RBS pays Government multi-million dividend
THE UK Government has pocketed £150m as Royal Bank of Scotland coughed up the first dividend since its £45bn bailout a decade ago.
The bank yesterday paid out a total of £240m to around 190,000 ordinary shareholders including UK Government Investments, which manages the Government’s 62% stake in the lender.
RBS announced the 2p per share interim dividend in August after reaching a $4.9bn (£3.7bn) settlement with US authorities over claims that it mis-sold mortgages in the run-up to the financial crisis.
The shareholder payout comes almost 10 years to the day since the bank received the first tranche of a Government rescue package at the height of the banking crash on October 13, 2008.
Chief executive Ross McEwan said: “I’m pleased to be able to pay a dividend to our shareholders; a small return after their many years of patience and a testament to the hard work of everyone at this bank.
“This is another important milestone in our turnaround, almost 10 years to the day that RBS was rescued by the British taxpayer.
“We have created a smaller, safer bank that is generating more sustainable profits. Our capital position is above our target and we are also looking to return any excess capital as soon as possible to shareholders.”
But while the dividend was welcomed by the Treasury, the Government is unlikely to ever recoup the cash it stumped out for RBS during the bailout.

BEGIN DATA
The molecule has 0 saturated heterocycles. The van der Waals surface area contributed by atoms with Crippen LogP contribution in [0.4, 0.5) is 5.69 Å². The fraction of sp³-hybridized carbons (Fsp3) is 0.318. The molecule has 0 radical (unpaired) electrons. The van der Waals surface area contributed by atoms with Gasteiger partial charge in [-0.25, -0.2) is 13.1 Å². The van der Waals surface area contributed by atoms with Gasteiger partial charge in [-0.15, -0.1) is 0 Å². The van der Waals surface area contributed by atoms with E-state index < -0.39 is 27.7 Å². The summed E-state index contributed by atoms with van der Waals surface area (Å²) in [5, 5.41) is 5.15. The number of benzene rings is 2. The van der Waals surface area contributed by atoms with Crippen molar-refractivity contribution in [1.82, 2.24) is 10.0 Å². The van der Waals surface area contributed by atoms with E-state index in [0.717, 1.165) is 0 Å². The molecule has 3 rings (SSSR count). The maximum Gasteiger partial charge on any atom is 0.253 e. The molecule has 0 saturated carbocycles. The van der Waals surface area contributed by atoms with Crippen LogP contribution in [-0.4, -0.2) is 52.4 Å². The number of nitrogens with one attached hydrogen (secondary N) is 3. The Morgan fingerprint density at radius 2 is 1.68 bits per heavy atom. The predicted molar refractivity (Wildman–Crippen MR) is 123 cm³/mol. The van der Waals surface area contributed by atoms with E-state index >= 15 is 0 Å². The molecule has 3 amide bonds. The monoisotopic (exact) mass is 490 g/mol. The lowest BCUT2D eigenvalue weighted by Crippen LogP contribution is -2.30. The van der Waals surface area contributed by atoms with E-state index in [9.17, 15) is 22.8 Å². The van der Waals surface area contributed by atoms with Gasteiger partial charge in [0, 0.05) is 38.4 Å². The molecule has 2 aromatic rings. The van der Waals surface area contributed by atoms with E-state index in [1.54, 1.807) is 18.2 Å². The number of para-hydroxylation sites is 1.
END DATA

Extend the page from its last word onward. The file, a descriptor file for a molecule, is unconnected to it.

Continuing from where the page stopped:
The Government earlier this year sold a 7.7% stake in RBS at a £2.1bn loss to the UK taxpayer. The sale of around 925 million shares brought the public holding in RBS down from approximately 70.1% to 62.4%, resulting in proceeds of just £2.5bn at 271p per share.
The Government paid an average of 502p per share on its bailout of RBS during the financial crisis.
RBS chairman Howard Davies said last month that taxpayers are “unlikely to recoup [the] investment in full,” given the bank’s languishing share price.
“The focus on survival over a decade has had a cost,” he said.
Loan loss provisions, hits from acquisitions and costs linked to misconduct and litigation over the likes of mis-selling of payment protection insurance (PPI) and sub-prime mortgages in the US, have all dragged on RBS finances. The lender is now exploring a share buyback programme that would speed up its privatisation by bringing the public holding to less than 50% by the end of the current parliament.
Commenting on the dividend payout, a Treasury spokesman said: “We welcome the dividend payment, which demonstrates the continued progress RBS has made in resolving its major legacy issues and achieving its first full year of profit since the crisis.
“All money recovered from our shareholding in RBS will be used to pay down the national debt.”